By Coggin Heeringa
Throughout the year, people tell us that they are thankful for Crossroads. But during gun/deer hunting season, people seem especially grateful for a safe place to hike and walk their dogs. Around Thanksgiving, the forest also seems to have special scent.
Theoretically, the scent should have been stronger in October when temperatures were warmer and the air was humid. Perhaps the visual spectacle of autumn leaves was so overwhelming that our other senses were numbed.
In November, with the distraction of color merely a memory, hikers can focus on the crackling sounds of fallen leaves and autumn scents of the forest.
This fragrance, according to researchers, is a combination of chemicals. Throughout the year, evergreen trees exude volatile oils called turpenes and pinenes. These scents are familiar—the fragrance of fresh holiday greens, the smell of a pine forest on a sunny summer day. The evergreen scents combine with compounds of the red and orange pigments of decomposing autumn leaves which are released into the air.
So this is the smell of late autumn—the essence of the summer past, the memories of the growing season—captured in fragrance that brings thanks to the heart.
The Collins Learning Center at Crossroads at Big Creek will be closed on Thanksgiving so the staff can enjoy the smells of Thanksgiving—turkey and dressing enhanced with poultry seasoning. Poultry seasoning is a combination of herbs, among which are parsley, sage, rosemary and thyme. (Humm….that sounds somehow so familiar.),
When I list “sage,” I suppose most Americans would think of sagebrush, the pungent plant of the West. Actually, sagebrush is a member of the sunflower family while, like rosemary and thyme, true sage is in the mint family.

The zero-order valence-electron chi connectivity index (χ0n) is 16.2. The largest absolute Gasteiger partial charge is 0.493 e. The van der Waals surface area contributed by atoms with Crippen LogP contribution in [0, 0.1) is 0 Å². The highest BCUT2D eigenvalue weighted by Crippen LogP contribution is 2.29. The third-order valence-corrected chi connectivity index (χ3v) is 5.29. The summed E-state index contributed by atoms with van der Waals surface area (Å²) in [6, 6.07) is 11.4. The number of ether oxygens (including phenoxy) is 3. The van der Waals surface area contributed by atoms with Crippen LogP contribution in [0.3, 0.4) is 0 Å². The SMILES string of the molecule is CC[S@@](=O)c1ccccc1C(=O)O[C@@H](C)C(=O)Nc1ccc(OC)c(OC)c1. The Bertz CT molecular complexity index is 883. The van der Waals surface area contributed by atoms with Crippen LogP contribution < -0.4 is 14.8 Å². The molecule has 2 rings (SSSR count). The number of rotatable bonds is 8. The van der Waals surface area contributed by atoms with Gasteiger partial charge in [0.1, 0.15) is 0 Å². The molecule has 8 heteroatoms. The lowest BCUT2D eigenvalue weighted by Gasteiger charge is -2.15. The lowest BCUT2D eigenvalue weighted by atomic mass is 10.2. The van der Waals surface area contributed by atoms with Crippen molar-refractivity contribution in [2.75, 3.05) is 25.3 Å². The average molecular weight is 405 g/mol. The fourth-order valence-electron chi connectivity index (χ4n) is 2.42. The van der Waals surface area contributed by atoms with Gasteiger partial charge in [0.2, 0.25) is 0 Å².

Mints have long been cherished as flavorings. The first century naturalist Pliny the Elder wrote, “The smell of mint stirs up the mind and appetite to a greedy desire for food.”
Appetite stimulation? Yep. What worked in ancient Rome still works at Thanksgiving. But why? It turns out that plants in the mint family have glands which exude volatile oils. When they evaporate into the air, these mint oils give off scents which attract insect pollinators to the plants. Mint oils—sage, rosemary and thyme—when added to food, give off an aroma which makes the food more palatable to us.
But, as it turns out, the original reason for adding sage and other herbs to rich foods was far more mundane. Since the Middle Ages, sage has been valued for its medicinal properties. According to early physicians, sage was especially helpful in “preventing flatulence.” When rich food was served, especially in close quarters, sage was added as a preventative measure. And it became a tradition.
Another traditional scent of the season is the aroma of mulled cider which will fill the Collins Learning Center when The Friends of Crossroads hold their “Deck the Halls Party” on Tuesday, December 2 at 5:30pm. The Friends (which means anyone who has or plans to volunteer at Crossroads) decorate the Collins Learning Center and share a light supper as they prepare for the season. All are welcome and participants are invited to bring a dish to share.
Crossroads is a donor-supported environmental center made up of three preserves. The Collins Learning Center, located at 2041 Michigan in Sturgeon Bay is open 10am–4pm weekdays. On Thanksgiving, the Center will be closed and it will re-open from 1–4pm on Friday, Saturday and Sunday over the holiday weekend. Trails are open 24/7. All three Crossroads Preserves are closed to hunting.